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Can J Physiol Pharmacol. 2008 Dec;86(12):841-9. doi: 10.1139/Y08-089.

Therapeutic effect and mechanism of proanthocyanidins from grape seeds in rats with TNBS-induced ulcerative colitis.

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Key Laboratory of Preclinical Study for New Drugs of Gansu Province, Department of Pharmacology, School of Basic Medical Sciences, Lanzhou University, Lanzhou 730000, China.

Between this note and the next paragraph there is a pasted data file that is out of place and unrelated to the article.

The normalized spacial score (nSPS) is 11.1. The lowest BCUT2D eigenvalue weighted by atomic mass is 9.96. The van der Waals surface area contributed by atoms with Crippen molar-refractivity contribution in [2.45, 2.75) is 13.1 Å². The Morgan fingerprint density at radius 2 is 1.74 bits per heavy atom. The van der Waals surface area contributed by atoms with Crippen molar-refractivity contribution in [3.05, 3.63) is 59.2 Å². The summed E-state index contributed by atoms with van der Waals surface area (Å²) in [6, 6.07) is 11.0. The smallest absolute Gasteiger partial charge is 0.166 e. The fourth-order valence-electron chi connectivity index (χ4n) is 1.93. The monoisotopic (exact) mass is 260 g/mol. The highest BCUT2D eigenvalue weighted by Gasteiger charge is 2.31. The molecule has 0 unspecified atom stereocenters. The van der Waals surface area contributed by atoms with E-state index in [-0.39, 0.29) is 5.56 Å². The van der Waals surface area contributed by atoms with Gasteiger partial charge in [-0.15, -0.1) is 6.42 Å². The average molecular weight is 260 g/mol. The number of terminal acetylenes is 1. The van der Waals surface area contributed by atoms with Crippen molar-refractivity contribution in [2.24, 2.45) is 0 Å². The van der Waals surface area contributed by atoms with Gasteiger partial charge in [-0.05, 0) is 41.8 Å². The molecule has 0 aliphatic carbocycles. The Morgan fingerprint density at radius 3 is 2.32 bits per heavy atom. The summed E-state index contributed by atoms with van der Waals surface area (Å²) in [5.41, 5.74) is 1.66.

The aim of the study was to investigate the therapeutic effect and mechanism of proanthocyanidins from grape seeds (GSPE) in the treatment of ulcerative colitis (UC). Rats were intragastrically administered different doses of GSPE (100, 200, and 400 mg/kg) per day for 7 days after UC was twice-induced by intracolonic injection of 2,4,6-trinitrobenzene sulfonic acid (TNBS)dissolved in 50% ethanol. Sulfasalazine (SASP) at 200 mg/kg was used as a positive control drug. Macroscopic and microscopic damage scores and changes in weight/length ratio (mg/mm) of colon segments were analyzed. The levels of malonyldialdehyde (MDA), interleukin (IL)-1beta, IL-2, IL-4, and myeloperoxidase (MPO) activity in the colon tissues and MPO activity in the serum were all measured by biochemical methods or double antibody sandwich ELISA methods. Compared with the TNBS control group, GSPE treatment facilitated recovery of pathologic changes in the colon after insult with TNBS, as demonstrated by increased body weight (p < 0.01) and decreased colonic weight/length ratio (p < 0.01); GSPE also notably reduced the colonic macroscopic and microscopic damage scores (p < 0.01). The MPO activity in colon tissues and serum of rats treated with GSPE was significantly lower than that in the TNBS control group. The MDA and IL-1beta levels of colon tissues were also decreased in GSPE groups. The intestinal antiinflammatory effect of GSPE was accompanied by a significant improvement of IL-2 and IL-4 levels in the colon tissues of rats in the high-dose GSPE group (p < 0.05). Compared with the SASP group, GSPE groups had no significant difference in the therapeutic effect (p > 0.05). GSPE exerts a beneficial antiinflammatory effect in the acute phase of TNBS-induced colitis in rats by downregulating some of the mediators involved in the intestinal inflammatory response, inhibiting inflammatory cell infiltration and antioxidation damage, promoting damaged tissue repair to improve colonic oxidative stress, decreasing production of proinflammatory cytokines IL-1beta, and increasing production of antiinflammatory cytokines IL-2 and IL-4.

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